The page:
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A retrospective study on IVF outcome in euthyroid patients with anti-thyroid antibodies: effects of levothyroxine, acetyl-salicylic acid and prednisolone adjuvant treatments
Reproductive Biology and Endocrinologyvolume 7, Article number: 137 (2009)
Anti-thyroid antibodies (ATA), even if not associated with thyroid dysfunction, are suspected to cause poorer outcome of in vitro fertilization (IVF).
We retrospectively analyzed: (a) the prevalence of ATA in euthyroid infertile women, (b) IVF outcome in euthyroid, ATA+ patients, and (c) the effect of adjuvant treatments (levothyroxine alone or associated with acetylsalicylic acid and prednisolone) on IVF results in ATA+ patients. One hundred twenty-nine euthyroid, ATA+ women undergoing IVF were compared with 200 matched, ATA-controls. During IVF cycle, 38 ATA+ patients did not take any adjuvant treatment, 55 received levothyroxin (LT), and 38 received LT +acetylsalicylic acid (ASA)+prednisolone (P).
The prevalence of ATA among euthyroid, infertile patients was 10.5%, similar to the one reported in euthyroid women between 18 and 45 years. ATA+ patients who did not receive any adjuvant treatment showed significantly poorer ovarian responsiveness to stimulation and IVF results than controls. ATA+ patients receiving LT responded better to ovarian stimulation, but had IVF results as poor as untreated ATA+ women. Patients receiving LT+ASA+P had significantly higher pregnancy and implantation rates than untreated ATA+ patients (PR/ET 25.6% and IR 17.7% vs. PR/ET 7.5% and IR 4.7%, respectively), and overall IVF results comparable to patients without ATA (PR/ET 32.8% and IR 19%).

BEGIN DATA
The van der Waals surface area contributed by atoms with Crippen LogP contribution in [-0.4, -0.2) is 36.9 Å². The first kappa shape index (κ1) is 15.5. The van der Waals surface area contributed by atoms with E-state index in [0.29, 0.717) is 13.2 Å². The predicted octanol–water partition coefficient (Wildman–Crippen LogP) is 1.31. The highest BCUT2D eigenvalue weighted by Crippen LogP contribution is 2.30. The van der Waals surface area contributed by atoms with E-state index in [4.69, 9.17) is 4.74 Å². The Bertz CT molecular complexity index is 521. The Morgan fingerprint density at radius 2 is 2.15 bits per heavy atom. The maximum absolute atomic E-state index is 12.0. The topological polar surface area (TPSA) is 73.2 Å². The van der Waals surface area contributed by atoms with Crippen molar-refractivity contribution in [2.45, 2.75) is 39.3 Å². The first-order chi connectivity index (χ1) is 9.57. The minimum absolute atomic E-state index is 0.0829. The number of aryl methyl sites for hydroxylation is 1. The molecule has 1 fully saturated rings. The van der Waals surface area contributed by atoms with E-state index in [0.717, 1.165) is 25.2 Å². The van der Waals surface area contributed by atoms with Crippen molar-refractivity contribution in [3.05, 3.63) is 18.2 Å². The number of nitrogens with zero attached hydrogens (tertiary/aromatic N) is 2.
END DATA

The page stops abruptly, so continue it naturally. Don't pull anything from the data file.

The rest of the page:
These observations suggest that euthyroid ATA+ patients undergoing IVF could have better outcome if given LT+ASA+P as adjuvant treatment. This hypothesis must be verified in further randomized, prospective studies.
Autoimmune thyroid diseases are rather frequent in women in the childbearing age, affecting 5-20% of them . They are characterized by the presence of anti-thyroglobulin and anti-thyroperoxidase antibodies, grouped under the definition of anti-thyroid antibodies (ATA). ATA are often detected in subjects complaining of hypo- or hyperthyroidism, but are not rarely found in patients without any sign of thyroid dysfunction .
Some evidence suggest that ATA could exert a negative influence on the female reproductive potential. Women with no signs of thyroid dysfunction who were ATA+ risk spontaneous miscarriage three- to five-folds more than ATA-women . Moreover, some studies reported a significantly higher ATA prevalence in subfertile women complaining of pelvic endometriosis [3, 4], premature ovarian failure (POF) [5, 6], polycystic ovary (PCO) , or hyperprolactinemia .
Some authors even reported an unexpectedly high ATA prevalence in euthyroid women with a history of three or more unsuccessful IVF cycles , and ATA-positivity was found to be associated with a low pregnancy rate in IVF [10–12]. On the contrary, other studies failed to detect any difference in IVF success rate between ATA+ and ATA-women [13–15].